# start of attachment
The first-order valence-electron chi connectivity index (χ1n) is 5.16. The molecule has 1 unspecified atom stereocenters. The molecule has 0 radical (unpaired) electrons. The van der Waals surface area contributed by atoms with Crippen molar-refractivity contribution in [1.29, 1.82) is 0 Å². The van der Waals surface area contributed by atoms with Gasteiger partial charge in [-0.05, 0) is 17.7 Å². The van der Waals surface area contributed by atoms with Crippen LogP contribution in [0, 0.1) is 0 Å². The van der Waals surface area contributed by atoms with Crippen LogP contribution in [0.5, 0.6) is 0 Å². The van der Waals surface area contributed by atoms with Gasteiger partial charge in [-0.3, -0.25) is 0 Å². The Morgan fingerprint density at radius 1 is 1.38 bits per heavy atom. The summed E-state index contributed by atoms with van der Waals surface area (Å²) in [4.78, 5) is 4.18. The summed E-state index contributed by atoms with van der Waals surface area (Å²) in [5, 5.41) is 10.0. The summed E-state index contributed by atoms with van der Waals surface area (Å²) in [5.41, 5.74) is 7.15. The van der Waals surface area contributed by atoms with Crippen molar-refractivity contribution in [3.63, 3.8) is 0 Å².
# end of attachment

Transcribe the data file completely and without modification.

The first-order valence-electron chi connectivity index (χ1n) is 5.16. The molecule has 1 unspecified atom stereocenters. The molecule has 0 radical (unpaired) electrons. The van der Waals surface area contributed by atoms with Crippen molar-refractivity contribution in [1.29, 1.82) is 0 Å². The van der Waals surface area contributed by atoms with Gasteiger partial charge in [-0.05, 0) is 17.7 Å². The van der Waals surface area contributed by atoms with Crippen LogP contribution in [0, 0.1) is 0 Å². The van der Waals surface area contributed by atoms with Crippen LogP contribution in [0.5, 0.6) is 0 Å². The van der Waals surface area contributed by atoms with Gasteiger partial charge in [-0.3, -0.25) is 0 Å². The Morgan fingerprint density at radius 1 is 1.38 bits per heavy atom. The summed E-state index contributed by atoms with van der Waals surface area (Å²) in [4.78, 5) is 4.18. The summed E-state index contributed by atoms with van der Waals surface area (Å²) in [5, 5.41) is 10.0. The summed E-state index contributed by atoms with van der Waals surface area (Å²) in [5.41, 5.74) is 7.15. The van der Waals surface area contributed by atoms with Crippen molar-refractivity contribution in [3.63, 3.8) is 0 Å².